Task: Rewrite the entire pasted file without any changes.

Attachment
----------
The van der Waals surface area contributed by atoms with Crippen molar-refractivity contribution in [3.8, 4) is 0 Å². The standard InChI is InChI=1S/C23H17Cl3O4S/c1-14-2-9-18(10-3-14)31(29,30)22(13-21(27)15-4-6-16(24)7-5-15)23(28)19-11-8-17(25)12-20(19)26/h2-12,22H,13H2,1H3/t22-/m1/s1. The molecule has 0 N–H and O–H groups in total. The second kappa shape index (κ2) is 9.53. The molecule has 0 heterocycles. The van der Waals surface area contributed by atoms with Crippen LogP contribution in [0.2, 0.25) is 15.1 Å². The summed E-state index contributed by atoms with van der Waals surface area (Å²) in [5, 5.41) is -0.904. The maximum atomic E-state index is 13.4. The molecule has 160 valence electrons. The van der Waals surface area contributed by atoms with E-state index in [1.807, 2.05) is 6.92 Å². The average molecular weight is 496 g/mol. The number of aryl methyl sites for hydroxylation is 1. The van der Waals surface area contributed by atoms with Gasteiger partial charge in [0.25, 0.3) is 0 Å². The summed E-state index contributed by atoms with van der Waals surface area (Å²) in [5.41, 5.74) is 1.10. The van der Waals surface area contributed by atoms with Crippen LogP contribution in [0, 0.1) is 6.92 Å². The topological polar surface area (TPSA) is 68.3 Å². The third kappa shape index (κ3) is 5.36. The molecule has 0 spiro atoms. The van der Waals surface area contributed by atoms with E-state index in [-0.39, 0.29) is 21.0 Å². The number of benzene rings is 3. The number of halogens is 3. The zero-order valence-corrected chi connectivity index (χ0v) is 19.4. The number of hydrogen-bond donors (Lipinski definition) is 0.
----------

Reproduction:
The van der Waals surface area contributed by atoms with Crippen molar-refractivity contribution in [3.8, 4) is 0 Å². The standard InChI is InChI=1S/C23H17Cl3O4S/c1-14-2-9-18(10-3-14)31(29,30)22(13-21(27)15-4-6-16(24)7-5-15)23(28)19-11-8-17(25)12-20(19)26/h2-12,22H,13H2,1H3/t22-/m1/s1. The molecule has 0 N–H and O–H groups in total. The second kappa shape index (κ2) is 9.53. The molecule has 0 heterocycles. The van der Waals surface area contributed by atoms with Crippen LogP contribution in [0.2, 0.25) is 15.1 Å². The summed E-state index contributed by atoms with van der Waals surface area (Å²) in [5, 5.41) is -0.904. The maximum atomic E-state index is 13.4. The molecule has 160 valence electrons. The van der Waals surface area contributed by atoms with E-state index in [1.807, 2.05) is 6.92 Å². The average molecular weight is 496 g/mol. The number of aryl methyl sites for hydroxylation is 1. The van der Waals surface area contributed by atoms with Gasteiger partial charge in [0.25, 0.3) is 0 Å². The summed E-state index contributed by atoms with van der Waals surface area (Å²) in [5.41, 5.74) is 1.10. The van der Waals surface area contributed by atoms with Crippen LogP contribution in [0, 0.1) is 6.92 Å². The topological polar surface area (TPSA) is 68.3 Å². The third kappa shape index (κ3) is 5.36. The molecule has 0 spiro atoms. The van der Waals surface area contributed by atoms with E-state index in [-0.39, 0.29) is 21.0 Å². The number of benzene rings is 3. The number of halogens is 3. The zero-order valence-corrected chi connectivity index (χ0v) is 19.4. The number of hydrogen-bond donors (Lipinski definition) is 0.